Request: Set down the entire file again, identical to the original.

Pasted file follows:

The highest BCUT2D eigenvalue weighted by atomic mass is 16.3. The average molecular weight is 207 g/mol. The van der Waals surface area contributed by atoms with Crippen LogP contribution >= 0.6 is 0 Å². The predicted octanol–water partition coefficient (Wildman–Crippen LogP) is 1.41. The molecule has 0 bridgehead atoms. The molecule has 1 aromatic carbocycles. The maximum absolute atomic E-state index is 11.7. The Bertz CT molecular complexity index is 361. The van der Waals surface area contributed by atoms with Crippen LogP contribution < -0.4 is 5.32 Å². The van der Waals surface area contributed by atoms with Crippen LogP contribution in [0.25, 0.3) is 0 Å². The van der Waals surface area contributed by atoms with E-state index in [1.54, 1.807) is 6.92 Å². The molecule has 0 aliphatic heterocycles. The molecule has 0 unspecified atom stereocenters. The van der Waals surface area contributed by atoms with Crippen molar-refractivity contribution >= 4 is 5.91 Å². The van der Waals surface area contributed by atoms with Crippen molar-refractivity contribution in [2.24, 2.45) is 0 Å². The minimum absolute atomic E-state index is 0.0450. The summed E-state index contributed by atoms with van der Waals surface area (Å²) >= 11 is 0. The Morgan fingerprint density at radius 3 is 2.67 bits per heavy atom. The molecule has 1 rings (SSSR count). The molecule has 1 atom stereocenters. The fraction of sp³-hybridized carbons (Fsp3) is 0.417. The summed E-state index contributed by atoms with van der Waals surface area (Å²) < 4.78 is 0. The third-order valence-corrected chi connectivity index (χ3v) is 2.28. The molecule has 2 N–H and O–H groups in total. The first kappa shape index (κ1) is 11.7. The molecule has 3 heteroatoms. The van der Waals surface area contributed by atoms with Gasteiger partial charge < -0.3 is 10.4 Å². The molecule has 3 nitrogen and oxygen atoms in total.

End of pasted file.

The highest BCUT2D eigenvalue weighted by atomic mass is 16.3. The average molecular weight is 207 g/mol. The van der Waals surface area contributed by atoms with Crippen LogP contribution >= 0.6 is 0 Å². The predicted octanol–water partition coefficient (Wildman–Crippen LogP) is 1.41. The molecule has 0 bridgehead atoms. The molecule has 1 aromatic carbocycles. The maximum absolute atomic E-state index is 11.7. The Bertz CT molecular complexity index is 361. The van der Waals surface area contributed by atoms with Crippen LogP contribution < -0.4 is 5.32 Å². The van der Waals surface area contributed by atoms with Crippen LogP contribution in [0.25, 0.3) is 0 Å². The van der Waals surface area contributed by atoms with E-state index in [1.54, 1.807) is 6.92 Å². The molecule has 0 aliphatic heterocycles. The molecule has 0 unspecified atom stereocenters. The van der Waals surface area contributed by atoms with Crippen molar-refractivity contribution >= 4 is 5.91 Å². The van der Waals surface area contributed by atoms with Crippen molar-refractivity contribution in [2.24, 2.45) is 0 Å². The minimum absolute atomic E-state index is 0.0450. The summed E-state index contributed by atoms with van der Waals surface area (Å²) >= 11 is 0. The Morgan fingerprint density at radius 3 is 2.67 bits per heavy atom. The molecule has 1 rings (SSSR count). The molecule has 1 atom stereocenters. The fraction of sp³-hybridized carbons (Fsp3) is 0.417. The summed E-state index contributed by atoms with van der Waals surface area (Å²) < 4.78 is 0. The third-order valence-corrected chi connectivity index (χ3v) is 2.28. The molecule has 2 N–H and O–H groups in total. The first kappa shape index (κ1) is 11.7. The molecule has 3 heteroatoms. The van der Waals surface area contributed by atoms with Gasteiger partial charge < -0.3 is 10.4 Å². The molecule has 3 nitrogen and oxygen atoms in total.